We also see his joy in healing people like the men with leprosy in Luke 19 and being able to celebrate with the one who came back. We see his love in building relationships with his disciples and people like Mary, Martha and Lazarus. And we see his caring for those who the world has rejected like the woman caught in adultery and the tax collector.
Jesus knows what it means to live life here on earth. He’s not removed from our sadness, our passion, our love, and our joy. He’s been there, he’s done it and each Christmas is a reminder to us of that. Celebrate with Jesus this Christmas.
“For the Lord your God is living among you. He is a mighty savior. He will take delight in you with gladness. With his love, he will calm all your fears. He will rejoice over you with joyful songs.” Zephaniah 3:17
Thanksgiving is all about what we ourselves are thankful for, but what about what everyone else is thankful for? As kids we’re asked to list things we’re thankful for, as adults we’re told to express our thanks to those who help us, but is being thankful really that self-centered? Is it all about us? Are we just thankful that things go our way or are we truly grateful when things go well for others?
It can be challenging for us to accept, let alone celebrate, the good things that happen to other people, especially if we don’t think that person is particularly deserving. When the crooks, the cheats, the liars and the stealers get away with their crimes we’re not happy, but when they seem to just receive good things in response to the shameful ways they live it’s enough to drive a person crazy. Maybe it’s luck, or maybe it just looks like they’re getting all the good stuff, when the reality is that that’s the only good that they have in their lives, but because that’s the most public aspect of their lives it certainly seems like life is really unfair.
The tough lesson to learn is that everyone has things to be thankful for as blessings and good things don’t always see people the way that we do. It’s a lesson that’s not just about the blessings of life but about the grace and forgiveness as well. Life isn’t all sunshine and roses, and sometimes we make decisions that we probably shouldn’t have made but we felt like that was our only option at the time, and perhaps it was. It’s a challenge to honestly celebrate the promotion you wanted that someone else got. It’s also a challenge to accepting that God forgives us and those around us when mistakes are made. It’s almost too hard to grasp sometimes, especially if we don’t feel like we’re worthy of forgiveness, or the other person is.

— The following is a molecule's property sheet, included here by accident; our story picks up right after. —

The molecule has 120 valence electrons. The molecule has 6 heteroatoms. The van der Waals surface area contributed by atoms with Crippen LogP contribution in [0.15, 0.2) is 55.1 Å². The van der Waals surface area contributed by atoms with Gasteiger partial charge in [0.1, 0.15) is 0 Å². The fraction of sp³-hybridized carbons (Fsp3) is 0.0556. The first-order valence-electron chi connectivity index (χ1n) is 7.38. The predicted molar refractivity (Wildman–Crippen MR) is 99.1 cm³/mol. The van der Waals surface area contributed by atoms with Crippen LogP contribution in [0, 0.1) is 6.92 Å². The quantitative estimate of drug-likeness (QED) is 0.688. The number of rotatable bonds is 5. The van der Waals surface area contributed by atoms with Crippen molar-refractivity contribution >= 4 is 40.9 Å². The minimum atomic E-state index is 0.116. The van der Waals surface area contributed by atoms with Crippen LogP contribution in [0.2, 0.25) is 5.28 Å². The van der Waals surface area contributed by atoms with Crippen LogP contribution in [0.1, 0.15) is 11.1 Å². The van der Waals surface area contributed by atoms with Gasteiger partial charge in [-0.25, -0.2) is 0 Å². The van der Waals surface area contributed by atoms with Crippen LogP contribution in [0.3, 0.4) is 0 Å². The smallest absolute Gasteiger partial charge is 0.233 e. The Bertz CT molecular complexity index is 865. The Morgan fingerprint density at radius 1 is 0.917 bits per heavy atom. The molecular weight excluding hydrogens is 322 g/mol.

But that’s really what Thanksgiving is about; it’s about coming together to celebrate with each other. I may not be thankful for what you’re thankful for, but I can be thankful for and with you. Just because it’s not my victory doesn’t mean that I can’t celebrate equally with you. It’s when I let those doubts, fears, and old prejudices sneak in that I start to judge and compare, and struggle to celebrate with you.
This week I challenge you to be honestly happy with one person who is celebrating something in their life. Just let loose and celebrate life the way it was meant to be lived: together.
“It is delightfully easy to thank God for the grace we ourselves have received, but it requires great grace to thank God always for the grace given to others.” James Smith
This month we’ve been talking about compassion. Today I thought we’d talk about compassion and how it relates to generosity. As a reminder, compassion is feeling upset about someone else’s (bad) situation and feeling the need to do something about it. I love this word because it shows that you’re not just upset and ranting about something unfair or unjust, no, you’re actually going to do something about it.
In some ways this is exactly what generosity is: giving freely to others. Generosity can be associated with grace (unexpected favor) as well as giving to right wrongs as we’re discussing it today. When compassion and generosity meet amazing things can happen. There’s no wonder that both words are ones used in reference to God frequently.
Jesus certainly tried to teach us a lot about generosity and compassion through the many miracles He did during His time on earth. He was always willing to meet someone and hear their story, and do something to help them if they were willing to accept His assistance. Not everyone was, but of course not everyone we meet is ready for for our generosity or compassion either.